The tomato is the edible, often red berry-type fruit of Solanum lycopersicum, commonly known as a tomato plant, which belongs to the nightshade family, Solanaceae. The species originated in Central and South America. The Nahuatl word tomatl gave rise to the Spanish word "tomate", where the English word tomato comes from. Its many varieties are widely grown, sometimes in greenhouses in cooler climates. The plants typically grow to 1–3 meters in height and have a weak stem that often sprawls over the ground and vines over other plants. It is a perennial in its native habitat, and grown as an annual in temperate climates. An average common tomato weighs approximately 100 grams. Its use as a food originated in Mexico, and spread throughout the world following the Spanish colonization of the Americas. The tomato is consumed in diverse ways, including raw, as an ingredient in many dishes, sauces, salads, and drinks. While tomatoes are botanically and scientifically the berry-type fruits of the tomato plant, they can also be considered a culinary vegetable, causing some confusion.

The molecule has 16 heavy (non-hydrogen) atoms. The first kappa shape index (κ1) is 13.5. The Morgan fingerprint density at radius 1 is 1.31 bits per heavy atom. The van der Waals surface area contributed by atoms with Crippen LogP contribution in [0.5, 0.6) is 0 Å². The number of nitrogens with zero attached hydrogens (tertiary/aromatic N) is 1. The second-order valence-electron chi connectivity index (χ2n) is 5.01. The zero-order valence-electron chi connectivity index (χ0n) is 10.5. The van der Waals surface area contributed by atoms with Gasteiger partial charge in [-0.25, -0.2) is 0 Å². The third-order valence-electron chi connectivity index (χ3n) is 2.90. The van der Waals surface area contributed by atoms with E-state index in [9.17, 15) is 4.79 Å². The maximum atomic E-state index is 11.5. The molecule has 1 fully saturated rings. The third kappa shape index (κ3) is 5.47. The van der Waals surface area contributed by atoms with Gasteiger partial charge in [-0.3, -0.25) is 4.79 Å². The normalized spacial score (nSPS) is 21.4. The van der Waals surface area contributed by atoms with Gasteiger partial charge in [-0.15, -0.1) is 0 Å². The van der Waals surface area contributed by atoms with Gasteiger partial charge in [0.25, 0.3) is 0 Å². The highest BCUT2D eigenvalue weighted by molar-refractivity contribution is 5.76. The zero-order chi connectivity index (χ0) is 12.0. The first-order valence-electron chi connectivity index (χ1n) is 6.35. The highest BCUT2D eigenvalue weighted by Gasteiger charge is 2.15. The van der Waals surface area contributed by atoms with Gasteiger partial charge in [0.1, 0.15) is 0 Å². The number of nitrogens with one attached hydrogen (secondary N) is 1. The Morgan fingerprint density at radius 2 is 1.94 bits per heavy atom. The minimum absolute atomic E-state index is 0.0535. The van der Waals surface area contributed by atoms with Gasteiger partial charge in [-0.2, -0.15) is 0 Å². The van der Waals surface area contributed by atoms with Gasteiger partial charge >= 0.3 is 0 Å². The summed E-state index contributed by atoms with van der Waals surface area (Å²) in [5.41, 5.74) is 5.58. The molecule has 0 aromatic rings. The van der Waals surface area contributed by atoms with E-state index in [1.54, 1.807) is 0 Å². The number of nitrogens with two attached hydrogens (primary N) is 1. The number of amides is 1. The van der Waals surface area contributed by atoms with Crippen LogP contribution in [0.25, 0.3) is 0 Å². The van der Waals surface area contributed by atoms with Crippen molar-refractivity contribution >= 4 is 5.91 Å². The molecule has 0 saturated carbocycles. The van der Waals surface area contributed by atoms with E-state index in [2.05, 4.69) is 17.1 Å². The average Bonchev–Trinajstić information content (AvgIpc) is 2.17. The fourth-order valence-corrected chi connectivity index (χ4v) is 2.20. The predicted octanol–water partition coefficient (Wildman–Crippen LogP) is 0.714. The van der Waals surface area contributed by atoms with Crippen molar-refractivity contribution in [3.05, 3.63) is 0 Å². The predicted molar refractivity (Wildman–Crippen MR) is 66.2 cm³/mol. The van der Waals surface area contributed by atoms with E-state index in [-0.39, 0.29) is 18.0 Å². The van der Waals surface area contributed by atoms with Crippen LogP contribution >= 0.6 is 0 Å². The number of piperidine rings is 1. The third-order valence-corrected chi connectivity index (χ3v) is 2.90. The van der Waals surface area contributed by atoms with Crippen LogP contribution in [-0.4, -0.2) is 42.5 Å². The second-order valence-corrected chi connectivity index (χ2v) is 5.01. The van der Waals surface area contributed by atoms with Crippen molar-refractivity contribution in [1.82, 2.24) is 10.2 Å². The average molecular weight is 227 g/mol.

June 26th, 2016
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